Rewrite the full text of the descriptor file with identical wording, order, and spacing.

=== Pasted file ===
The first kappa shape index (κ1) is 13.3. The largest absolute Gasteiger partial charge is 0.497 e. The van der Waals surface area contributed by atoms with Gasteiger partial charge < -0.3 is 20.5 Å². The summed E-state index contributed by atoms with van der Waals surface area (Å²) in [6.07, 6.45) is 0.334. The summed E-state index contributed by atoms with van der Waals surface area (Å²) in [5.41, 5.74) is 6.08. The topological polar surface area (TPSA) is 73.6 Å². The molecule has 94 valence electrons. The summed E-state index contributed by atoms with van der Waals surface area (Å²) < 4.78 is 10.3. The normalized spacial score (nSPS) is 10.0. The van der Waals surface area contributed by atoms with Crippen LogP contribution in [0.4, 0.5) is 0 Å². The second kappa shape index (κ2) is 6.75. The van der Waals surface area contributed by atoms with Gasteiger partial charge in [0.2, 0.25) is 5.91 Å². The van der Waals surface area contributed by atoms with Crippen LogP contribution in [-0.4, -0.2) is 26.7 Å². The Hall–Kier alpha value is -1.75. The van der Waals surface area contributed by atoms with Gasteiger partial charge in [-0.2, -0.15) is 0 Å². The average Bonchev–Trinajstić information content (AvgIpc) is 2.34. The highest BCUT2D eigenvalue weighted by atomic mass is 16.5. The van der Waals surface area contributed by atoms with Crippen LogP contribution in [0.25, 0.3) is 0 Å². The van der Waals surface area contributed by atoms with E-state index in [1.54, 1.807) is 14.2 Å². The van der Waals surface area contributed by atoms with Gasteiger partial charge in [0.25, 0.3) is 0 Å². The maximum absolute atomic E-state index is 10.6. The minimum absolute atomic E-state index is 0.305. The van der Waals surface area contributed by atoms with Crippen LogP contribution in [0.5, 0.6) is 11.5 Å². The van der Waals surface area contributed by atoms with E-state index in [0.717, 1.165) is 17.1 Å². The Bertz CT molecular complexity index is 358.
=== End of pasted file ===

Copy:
The first kappa shape index (κ1) is 13.3. The largest absolute Gasteiger partial charge is 0.497 e. The van der Waals surface area contributed by atoms with Gasteiger partial charge < -0.3 is 20.5 Å². The summed E-state index contributed by atoms with van der Waals surface area (Å²) in [6.07, 6.45) is 0.334. The summed E-state index contributed by atoms with van der Waals surface area (Å²) in [5.41, 5.74) is 6.08. The topological polar surface area (TPSA) is 73.6 Å². The molecule has 94 valence electrons. The summed E-state index contributed by atoms with van der Waals surface area (Å²) < 4.78 is 10.3. The normalized spacial score (nSPS) is 10.0. The van der Waals surface area contributed by atoms with Crippen LogP contribution in [0.4, 0.5) is 0 Å². The second kappa shape index (κ2) is 6.75. The van der Waals surface area contributed by atoms with Gasteiger partial charge in [0.2, 0.25) is 5.91 Å². The van der Waals surface area contributed by atoms with Crippen LogP contribution in [-0.4, -0.2) is 26.7 Å². The Hall–Kier alpha value is -1.75. The van der Waals surface area contributed by atoms with Gasteiger partial charge in [-0.2, -0.15) is 0 Å². The average Bonchev–Trinajstić information content (AvgIpc) is 2.34. The highest BCUT2D eigenvalue weighted by atomic mass is 16.5. The van der Waals surface area contributed by atoms with Crippen LogP contribution in [0.25, 0.3) is 0 Å². The van der Waals surface area contributed by atoms with E-state index in [1.54, 1.807) is 14.2 Å². The van der Waals surface area contributed by atoms with Gasteiger partial charge in [0.25, 0.3) is 0 Å². The maximum absolute atomic E-state index is 10.6. The minimum absolute atomic E-state index is 0.305. The van der Waals surface area contributed by atoms with Crippen LogP contribution in [0.5, 0.6) is 11.5 Å². The van der Waals surface area contributed by atoms with E-state index in [0.717, 1.165) is 17.1 Å². The Bertz CT molecular complexity index is 358.